This work was undertaken within the normal running of the farm (respecting the Slovenian law on animal protection) and no procedures were made on pigs that would demand ethical protocols according to Directive 2010/63/EU (2010). Moreover, tissue (meat) samples were taken after the slaughter. Dry-fermented sausages (salami) for the present study were processed using the meat and fat of front legs from 24 barrows of the Krškopolje pig breed, which were raised either in a conventional indoor (12 barrows) or organic system (12 barrows), receiving equivalent diet (as described in Reference [10]). Briefly, organic rearing differed from the conventional one in the availability of outdoor area (100 m2), the organic origin of ingredients used in feed mixture, and the lack of synthetic aminoacids and supplementation with alfalfa hay. All pigs were slaughtered in the same abattoir. After overnight cooling of carcasses, subcutaneous backfat, and meat from their front legs were shipped to the salami producer and processed the same day. Meat and backfat (representing 20% of the batter) were grinded on a 10 mm diameter mincing plate. Equal amounts of dried garlic (0.6 g/kg), ground pepper (1.0 g/kg), salt (25 g/kg), and dextrose (2.6 g/kg) were added to meat batters, mixed thoroughly, and filled into collagen casings 55 mm in diameter. Neither nitrites nor starter cultures were added to the batters. The prepared fresh sausages were put into the same drying/ripening chamber, where they were processed according to the usual practice of the processor. Initially (first week), they were held at 18 °C and relative air humidity of 82–88%. Thereafter, they were held at 12–14 °C and relative air humidity of 78–85% for 60 days. Sausages from both treatment groups were processed simultaneously, i.e., under standardized conditions of the same chamber. Randomly selected sausages were tested by accredited laboratory of Veterinary Faculty, University of Ljubljana for the presence of foodborne pathogens Staphylococcus aureus and other coagulase positive cocci [11], Clostridium perfringens [12], Listeria monocytogenes [13], Salmonella spp. [14], and Yersinia enterocolitica (bacteriological culture test). The shelf-life of sausages was not examined. At the end of the processing, 12 sausages (six per treatment group) were randomly selected for further analyses, vacuum packed, and frozen at −80 °C (for volatile compounds analysis) or −20 °C (other analysis).
Chemical composition and volatile profile analysis were performed (in duplicate) on 12 dry-fermented sausages (six per treatment group) pulverized in liquid nitrogen. For determining sample pH, 1 g of sample was mixed with 4 mL of distilled water and the pH value measured using Seven2Go pH meter equipped with electrode (Mettler Toledo GmbH, Schwarzenbach, Switzerland). The content of moisture, fat and proteins, index of proteolysis (as % of non-protein nitrogen to total nitrogen), and water activity (aw) were determined as previously described [15]. To assess protein and lipid oxidation, protein carbonyl content and thiobarbituric acid reactive substances (TBARS) were determined (as previously described in References [16,17], respectively). Fatty acid composition (total and free) of dry-fermented sausage samples was analyzed in an accredited laboratory (Nutricontrol, Veghel, the Netherlands). Shortly, fat was saponified and the fatty acids esterified by the addition of methanol and boron trifluoride (BF3). Capillary gas chromatography, coupled by a flame ionization detector, was used for analysis of the resulting methyl esters. After completing the analysis of total fatty acids, the procedure was repeated without BF3 to detect bound fatty acids. Free fatty acid profile was calculated from the differences between the two runs. Volatile compounds were analyzed using solid phase microextraction (SPME), gas chromatography, and mass spectrometry (as described in Reference [18]).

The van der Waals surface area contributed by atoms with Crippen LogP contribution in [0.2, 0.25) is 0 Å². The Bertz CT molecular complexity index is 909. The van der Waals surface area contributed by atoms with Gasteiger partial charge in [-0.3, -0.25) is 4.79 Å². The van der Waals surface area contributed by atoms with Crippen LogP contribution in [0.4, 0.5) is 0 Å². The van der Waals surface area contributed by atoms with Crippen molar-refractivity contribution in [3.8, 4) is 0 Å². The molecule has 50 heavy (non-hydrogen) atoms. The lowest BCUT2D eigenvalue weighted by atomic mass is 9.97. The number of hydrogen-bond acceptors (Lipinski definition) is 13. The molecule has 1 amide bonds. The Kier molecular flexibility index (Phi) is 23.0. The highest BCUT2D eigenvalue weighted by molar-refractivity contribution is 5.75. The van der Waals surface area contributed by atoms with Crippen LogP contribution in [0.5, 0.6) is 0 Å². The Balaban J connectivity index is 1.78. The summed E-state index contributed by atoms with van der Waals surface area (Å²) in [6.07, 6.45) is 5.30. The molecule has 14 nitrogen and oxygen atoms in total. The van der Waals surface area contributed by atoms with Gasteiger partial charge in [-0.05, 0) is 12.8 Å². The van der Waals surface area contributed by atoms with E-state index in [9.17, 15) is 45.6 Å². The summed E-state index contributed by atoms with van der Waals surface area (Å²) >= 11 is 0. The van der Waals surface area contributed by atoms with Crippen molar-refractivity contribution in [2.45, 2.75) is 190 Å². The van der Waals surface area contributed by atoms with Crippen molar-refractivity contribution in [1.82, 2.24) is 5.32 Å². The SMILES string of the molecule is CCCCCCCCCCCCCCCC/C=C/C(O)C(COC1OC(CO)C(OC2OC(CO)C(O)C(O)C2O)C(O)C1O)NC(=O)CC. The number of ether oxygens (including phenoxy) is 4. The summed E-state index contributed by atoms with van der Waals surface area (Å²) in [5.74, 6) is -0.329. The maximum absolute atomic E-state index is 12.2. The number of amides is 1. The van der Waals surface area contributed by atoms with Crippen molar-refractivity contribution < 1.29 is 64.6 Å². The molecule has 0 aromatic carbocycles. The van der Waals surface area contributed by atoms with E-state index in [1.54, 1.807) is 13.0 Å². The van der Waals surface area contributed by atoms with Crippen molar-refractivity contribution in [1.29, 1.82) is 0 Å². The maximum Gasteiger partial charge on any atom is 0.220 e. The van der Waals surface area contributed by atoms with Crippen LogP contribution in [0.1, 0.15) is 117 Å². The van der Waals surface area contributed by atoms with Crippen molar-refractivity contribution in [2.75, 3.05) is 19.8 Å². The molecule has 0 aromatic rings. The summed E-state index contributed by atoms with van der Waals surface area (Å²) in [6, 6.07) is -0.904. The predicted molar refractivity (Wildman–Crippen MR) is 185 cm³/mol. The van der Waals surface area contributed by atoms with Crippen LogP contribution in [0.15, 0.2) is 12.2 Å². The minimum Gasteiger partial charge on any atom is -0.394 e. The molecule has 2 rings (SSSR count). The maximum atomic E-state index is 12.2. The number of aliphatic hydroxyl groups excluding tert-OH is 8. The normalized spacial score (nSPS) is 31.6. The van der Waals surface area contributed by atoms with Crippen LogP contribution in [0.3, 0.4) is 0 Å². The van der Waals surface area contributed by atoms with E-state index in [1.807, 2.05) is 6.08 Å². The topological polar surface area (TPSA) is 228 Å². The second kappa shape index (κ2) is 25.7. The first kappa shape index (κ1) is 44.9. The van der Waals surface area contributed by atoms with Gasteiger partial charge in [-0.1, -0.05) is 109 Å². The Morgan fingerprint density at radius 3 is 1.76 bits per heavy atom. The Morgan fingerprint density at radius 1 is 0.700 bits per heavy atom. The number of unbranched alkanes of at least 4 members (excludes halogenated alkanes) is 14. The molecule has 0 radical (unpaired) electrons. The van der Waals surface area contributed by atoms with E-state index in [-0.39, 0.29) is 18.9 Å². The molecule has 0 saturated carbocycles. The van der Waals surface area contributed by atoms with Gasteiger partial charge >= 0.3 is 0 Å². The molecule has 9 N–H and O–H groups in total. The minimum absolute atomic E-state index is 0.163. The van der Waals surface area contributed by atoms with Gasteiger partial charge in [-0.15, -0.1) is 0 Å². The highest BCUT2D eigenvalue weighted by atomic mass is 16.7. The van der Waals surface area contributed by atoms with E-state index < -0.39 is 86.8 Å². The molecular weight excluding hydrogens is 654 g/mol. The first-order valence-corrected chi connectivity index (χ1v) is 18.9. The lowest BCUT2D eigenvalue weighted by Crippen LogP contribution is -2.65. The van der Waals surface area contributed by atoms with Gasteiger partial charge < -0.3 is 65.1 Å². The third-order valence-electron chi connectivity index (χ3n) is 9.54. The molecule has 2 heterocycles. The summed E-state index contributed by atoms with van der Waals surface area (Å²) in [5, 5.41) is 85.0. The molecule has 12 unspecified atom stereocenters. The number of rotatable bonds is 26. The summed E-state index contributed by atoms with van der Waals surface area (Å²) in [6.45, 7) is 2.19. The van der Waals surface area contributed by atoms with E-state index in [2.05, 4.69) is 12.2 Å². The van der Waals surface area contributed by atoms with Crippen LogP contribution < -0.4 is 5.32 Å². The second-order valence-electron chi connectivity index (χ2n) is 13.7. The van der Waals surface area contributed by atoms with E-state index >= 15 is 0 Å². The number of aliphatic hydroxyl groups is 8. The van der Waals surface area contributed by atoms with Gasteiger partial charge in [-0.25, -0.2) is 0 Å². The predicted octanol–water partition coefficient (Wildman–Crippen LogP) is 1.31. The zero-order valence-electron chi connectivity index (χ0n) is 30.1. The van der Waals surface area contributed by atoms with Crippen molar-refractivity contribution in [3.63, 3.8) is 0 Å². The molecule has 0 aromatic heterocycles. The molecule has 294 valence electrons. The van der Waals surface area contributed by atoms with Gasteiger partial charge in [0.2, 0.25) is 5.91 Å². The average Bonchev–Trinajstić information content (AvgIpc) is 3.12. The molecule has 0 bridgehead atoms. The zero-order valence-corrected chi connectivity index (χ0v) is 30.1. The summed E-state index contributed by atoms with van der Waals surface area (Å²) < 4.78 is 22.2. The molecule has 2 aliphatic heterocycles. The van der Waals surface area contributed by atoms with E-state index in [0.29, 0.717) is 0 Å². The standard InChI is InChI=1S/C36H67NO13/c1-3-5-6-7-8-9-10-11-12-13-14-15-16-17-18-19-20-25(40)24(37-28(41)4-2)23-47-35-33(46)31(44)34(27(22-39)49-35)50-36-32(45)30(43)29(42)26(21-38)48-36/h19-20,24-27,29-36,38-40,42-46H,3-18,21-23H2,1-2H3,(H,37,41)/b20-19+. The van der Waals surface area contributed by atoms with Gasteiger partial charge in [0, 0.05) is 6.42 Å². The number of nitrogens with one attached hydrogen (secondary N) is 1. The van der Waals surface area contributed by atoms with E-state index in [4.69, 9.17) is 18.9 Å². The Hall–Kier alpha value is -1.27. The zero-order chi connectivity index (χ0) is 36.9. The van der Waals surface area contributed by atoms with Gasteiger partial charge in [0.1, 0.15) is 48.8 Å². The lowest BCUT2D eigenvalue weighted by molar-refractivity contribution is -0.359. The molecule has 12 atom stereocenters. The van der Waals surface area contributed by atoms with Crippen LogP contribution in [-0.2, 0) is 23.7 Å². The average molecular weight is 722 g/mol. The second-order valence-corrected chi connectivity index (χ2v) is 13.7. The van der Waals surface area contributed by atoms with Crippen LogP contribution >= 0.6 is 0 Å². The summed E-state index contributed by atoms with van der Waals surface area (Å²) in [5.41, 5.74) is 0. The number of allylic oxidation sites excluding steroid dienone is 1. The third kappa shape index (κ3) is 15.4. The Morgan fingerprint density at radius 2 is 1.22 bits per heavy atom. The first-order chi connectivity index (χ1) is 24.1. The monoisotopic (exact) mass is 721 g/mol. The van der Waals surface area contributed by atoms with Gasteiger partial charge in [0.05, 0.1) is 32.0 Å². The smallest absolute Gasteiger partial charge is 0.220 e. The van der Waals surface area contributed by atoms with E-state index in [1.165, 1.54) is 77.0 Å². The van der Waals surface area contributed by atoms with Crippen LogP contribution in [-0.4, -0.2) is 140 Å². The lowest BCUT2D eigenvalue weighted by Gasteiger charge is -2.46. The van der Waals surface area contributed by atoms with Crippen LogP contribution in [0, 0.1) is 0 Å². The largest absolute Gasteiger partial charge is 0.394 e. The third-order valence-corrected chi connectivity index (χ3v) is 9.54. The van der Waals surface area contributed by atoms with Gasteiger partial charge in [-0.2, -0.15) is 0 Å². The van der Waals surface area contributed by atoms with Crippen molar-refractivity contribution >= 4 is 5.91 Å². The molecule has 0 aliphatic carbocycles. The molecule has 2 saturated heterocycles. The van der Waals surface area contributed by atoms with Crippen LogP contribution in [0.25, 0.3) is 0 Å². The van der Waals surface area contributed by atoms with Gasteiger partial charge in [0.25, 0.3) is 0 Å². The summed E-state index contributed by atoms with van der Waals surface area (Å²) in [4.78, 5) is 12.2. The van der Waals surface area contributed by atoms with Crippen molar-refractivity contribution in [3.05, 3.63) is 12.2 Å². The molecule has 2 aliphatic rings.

For instrumental texture measurements, equal parallelepipeds (1.5 × 2 × 2 cm for height, weight, and length, respectively, four from each of 12 sampled sausages) were cut from the central part of the sausages. Stress relaxation (SR) and texture profile analysis (TPA) tests were carried out with the use of TA Plus texture analyzer apparatus (Ametek Lloyd Instruments, Ltd., Bognor Regis, UK) as described in Reference [19]. In the case of SR test, samples were compressed for 25% of their original height for 90 s and a force decay coefficient calculated as (F0-F90)/F0, where F0 is the initial force recorded at maximum compression and F90 the force measured 90 s after. For TPA test, the samples were compressed twice to 50% of their original height and the parameters hardness, cohesiveness, gumminess, springiness, chewiness, and adhesiveness were calculated, based on the data from the force-time curves recorded during the compression. For both tests, the mean value of the four technical repetitions within each sausage was calculated and used for statistical comparison.
Sensory analysis was performed on 12 (six per treatment group) dry-fermented sausages using a quantitative descriptive analysis and a panel of six male and six female trained panelists. The panel members, all employed at Agricultural Institute of Slovenia, were nonsmokers, 23–57 years old. The panel was trained using different commercially available dry-cured sausages characterized by different range of texture, tastes, and maturity to familiarize with the variation in sensory properties. During three training sessions, 15 sensory descriptors were defined describing texture (juiciness, softness, crumbliness, pastiness), color (intensity, vividness), taste (off-tastes, bitterness, rancidity, sweetness, spiciness, saltiness, sourness), and smell (typical mature smell, smell intensity). The panelists were asked not to eat or drink (except water) 2 h prior to each session. During each sensory session, panel members evaluated two sausages per treatment, and they received two 3 mm thick slices per sausage. Each sausage was evaluated twice (in two rounds of sessions) by each panelist. Descriptors were scored on a 9 cm non-structured scale, anchored at both extremes (i.e., “intensive sensation” on the right and “not detected” on the left side).